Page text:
British and U.S. officials said they were unable to confirm a media report that Iraqi President Saddam Hussein was killed or injured in the first air strike on Baghdad.

Britain's defense chief, Admiral Sir Michael Boyce, told BBC Television: "I'm certainly unaware of Saddam Hussein's status at the moment." U.S. Defense Secretary, Donald Rumsfeld said he wasn't sure whether Saddam was still in control of Iraq, although he maintained that the Iraqi regime was beginning to lose control. Sky News reported that American intelligence reports stated that the Iraqi leadership had begun to act strangely, fuelling the speculation.

Iraqi officials rebuffed speculation their leader had been killed, saying Hussein was safe after two nights of U.S.-led strikes on Baghdad aimed at Iraqi leaders. Hussein last appeared on Iraqi television early on Thursday as the strikes began.

As bombs rained down, Iraqi officials expelled the Atlanta-based Cable News Network, CNN, on Friday. An Iraqi official said the channel had been ordered to leave, "because they have become a propaganda tool to spread lies and rumors."

British aim for Basra

On the ground, British troops aimed to seize control of the southern Iraqi city of Basra on Friday night. Earlier, Marines from both the United States and Britain captured the port of Umm Qasr after a combined attack from air, sea and land. A large body of troops was continuing to push east towards Basra, leaving the Stars and Stripes flying over the occupied city.

In other developments:

  • Turkey opened its airspace to U.S. military aircraft late on Friday evening, enabling U.S. planes to fly over Turkey for operations in northern Iraq.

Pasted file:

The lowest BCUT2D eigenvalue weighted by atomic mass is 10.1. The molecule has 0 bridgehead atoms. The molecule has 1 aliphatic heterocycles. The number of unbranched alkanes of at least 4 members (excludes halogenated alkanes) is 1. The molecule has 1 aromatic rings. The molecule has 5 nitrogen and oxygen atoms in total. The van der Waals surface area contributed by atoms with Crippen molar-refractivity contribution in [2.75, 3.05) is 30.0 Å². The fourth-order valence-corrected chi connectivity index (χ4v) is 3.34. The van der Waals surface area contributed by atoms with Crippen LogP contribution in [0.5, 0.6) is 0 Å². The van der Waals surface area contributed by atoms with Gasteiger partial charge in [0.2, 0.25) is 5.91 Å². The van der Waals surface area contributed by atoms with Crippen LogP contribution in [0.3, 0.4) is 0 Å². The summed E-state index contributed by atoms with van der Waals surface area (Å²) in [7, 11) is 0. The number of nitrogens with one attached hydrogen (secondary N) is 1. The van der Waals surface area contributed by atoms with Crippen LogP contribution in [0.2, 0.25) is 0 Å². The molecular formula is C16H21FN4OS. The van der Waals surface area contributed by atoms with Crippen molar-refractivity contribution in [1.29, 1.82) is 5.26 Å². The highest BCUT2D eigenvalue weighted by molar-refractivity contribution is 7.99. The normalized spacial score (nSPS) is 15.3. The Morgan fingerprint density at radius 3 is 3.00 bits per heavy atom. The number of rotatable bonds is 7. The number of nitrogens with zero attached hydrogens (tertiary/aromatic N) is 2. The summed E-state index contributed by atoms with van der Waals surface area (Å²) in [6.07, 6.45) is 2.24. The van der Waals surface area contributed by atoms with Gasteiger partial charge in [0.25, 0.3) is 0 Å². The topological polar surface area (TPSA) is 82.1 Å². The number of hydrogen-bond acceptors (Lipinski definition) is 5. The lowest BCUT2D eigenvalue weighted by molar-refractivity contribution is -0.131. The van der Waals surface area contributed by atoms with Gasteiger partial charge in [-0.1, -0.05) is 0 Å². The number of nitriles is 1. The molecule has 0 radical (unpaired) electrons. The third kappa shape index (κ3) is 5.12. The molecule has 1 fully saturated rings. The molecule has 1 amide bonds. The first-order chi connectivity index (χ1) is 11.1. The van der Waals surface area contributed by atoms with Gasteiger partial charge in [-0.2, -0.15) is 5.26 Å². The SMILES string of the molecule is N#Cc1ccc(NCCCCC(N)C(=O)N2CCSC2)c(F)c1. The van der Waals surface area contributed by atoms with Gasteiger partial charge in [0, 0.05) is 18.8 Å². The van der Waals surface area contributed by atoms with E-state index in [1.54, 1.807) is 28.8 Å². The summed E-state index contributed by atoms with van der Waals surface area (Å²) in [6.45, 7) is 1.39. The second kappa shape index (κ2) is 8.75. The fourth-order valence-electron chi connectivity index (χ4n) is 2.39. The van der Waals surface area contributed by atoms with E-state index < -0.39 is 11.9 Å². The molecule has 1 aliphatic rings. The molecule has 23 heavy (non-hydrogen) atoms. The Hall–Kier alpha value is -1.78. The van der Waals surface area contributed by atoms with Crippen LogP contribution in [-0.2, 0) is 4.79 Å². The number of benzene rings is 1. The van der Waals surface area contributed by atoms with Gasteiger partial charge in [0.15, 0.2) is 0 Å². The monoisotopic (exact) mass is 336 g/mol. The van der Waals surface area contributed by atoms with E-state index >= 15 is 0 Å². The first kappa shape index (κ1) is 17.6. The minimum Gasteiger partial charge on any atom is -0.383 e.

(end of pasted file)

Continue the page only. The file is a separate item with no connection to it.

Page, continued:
• In the west, U.S. Marines have taken control of two important airfields and overrun a third, thought to be a suspected weapons of mass destruction site, according to a CNN report.
      • Troops also captured oil fields located to the west of Basra.
        • Coalition forces have taken hundreds of Iraqi soldiers prisoners and naval forces have seized Iraqi vessels carrying mines. Earlier, 200 Iraqi soldiers surrendered to U.S. Marines and British troops have begun to encounter groups of defectors carrying U.S leaflets urging them to surrender.
          • Coalition casualties rise to 18, after U.S. and British forces died when their CH-46 Sea Knight helicopter crashed in Kuwait. Two marines, as yet unnamed, have also been killed in action.
            • Two protesters, including an 11-year-old boy, were killed by police as an anti-war demonstration near the U.S. embassy in Yemen grew violent. Mass demonstrations in support of Saddam and against the U.S. and British-led war efffort were also held in Bahrain, Egypt, Jordan, Lebanon, Sudan, Syria and in the West Bank.
              • International aid agencies say they are preparing to build two new camps in Syria to home Iraqis fleeing from the war.
                • The Pentagon released satellite images indicating that as many as three to four oil fields had been set on fire in Iraq near its border with Kuwait.

                  Compiled by DW-WORLD staff from newswire material.